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"In this exciting and original study, Haidy Geismar moves us well beyond the stale and stereotypical dichotomies that characterize too many discussions of intellectual property and indigeneity. She scrutinizes the dynamic ways that ongoing explorations of property models for cultural resources promise to transform understandings of polity and sovereignty."—Rosemary J. Coombe, author of The Cultural Life of Intellectual Properties: Authorship, Appropriation, and the Law
"Treasured Possessions is a wonderful achievement of presenting the contemporary entanglements of indigeneity with a range of globalizing cultural forms (copyright, trademark, and cultural property), accounting for these articulations as extending local agencies but not simply a pure culture of a past. Haidy Geismar's mastery of the intricacies of cultural forms and histories not only in Vanuatu but also in New Zealand is impressive, detailed, and provocative. It is undertaken in a clear-eyed fashion that shows indigenization is not a simple thing, a single strand, or even always one-directional, but it is a process constituting new alternatives for thinking about culture in the twenty-first century."—Fred R. Myers, author of Painting Culture: The Making of an Aboriginal High Art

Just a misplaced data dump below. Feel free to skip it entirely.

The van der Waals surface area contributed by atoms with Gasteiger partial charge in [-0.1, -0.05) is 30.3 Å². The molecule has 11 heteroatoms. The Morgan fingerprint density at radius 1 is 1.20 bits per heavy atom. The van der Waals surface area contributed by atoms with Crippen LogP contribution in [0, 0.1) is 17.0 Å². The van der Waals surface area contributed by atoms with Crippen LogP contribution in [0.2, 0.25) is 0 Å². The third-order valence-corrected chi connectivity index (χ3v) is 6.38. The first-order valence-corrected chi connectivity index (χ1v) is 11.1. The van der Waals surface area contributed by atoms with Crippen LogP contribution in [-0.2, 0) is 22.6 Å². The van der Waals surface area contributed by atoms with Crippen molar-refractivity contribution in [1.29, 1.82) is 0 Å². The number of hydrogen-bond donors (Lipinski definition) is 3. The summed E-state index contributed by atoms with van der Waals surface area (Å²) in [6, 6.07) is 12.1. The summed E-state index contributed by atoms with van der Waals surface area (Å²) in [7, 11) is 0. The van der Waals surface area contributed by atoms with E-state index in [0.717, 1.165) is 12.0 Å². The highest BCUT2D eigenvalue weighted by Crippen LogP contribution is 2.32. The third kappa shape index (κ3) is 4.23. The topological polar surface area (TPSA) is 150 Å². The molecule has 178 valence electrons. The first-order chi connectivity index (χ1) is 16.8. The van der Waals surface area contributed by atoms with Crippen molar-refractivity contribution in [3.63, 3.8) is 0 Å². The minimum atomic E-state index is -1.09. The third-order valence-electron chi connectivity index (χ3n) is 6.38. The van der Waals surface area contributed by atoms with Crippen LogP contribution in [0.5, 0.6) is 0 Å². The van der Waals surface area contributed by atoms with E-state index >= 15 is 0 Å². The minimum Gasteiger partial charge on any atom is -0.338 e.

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What happens when ritual practitioners from a small Pacific nation make an intellectual property claim to bungee jumping? When a German company successfully sues to defend its trademark of a Māori name? Or when UNESCO deems ephemeral sand drawings to be "intangible cultural heritage"? In Treasured Possessions, Haidy Geismar examines how global forms of cultural and intellectual property are being redefined by everyday people and policymakers in two markedly different Pacific nations. The New Hebrides, a small archipelago in Melanesia managed jointly by Britain and France until 1980, is now the independent nation-state of Vanuatu, with a population that is more than 95 percent indigenous. New Zealand, by contrast, is a settler state and former British colony that engages with its entangled Polynesian and British heritage through an ethos of "biculturalism" that is meant to involve an indigenous population of just 15 percent. Alternative notions of property, resources, and heritage—informed by distinct national histories—are emerging in both countries. These property claims are advanced in national and international settings, but they emanate from specific communities and cultural landscapes, and they are grounded in an awareness of ancestral power and inheritance. They reveal intellectual and cultural property to be not only legal constructs but also powerful ways of asserting indigenous identities and sovereignties.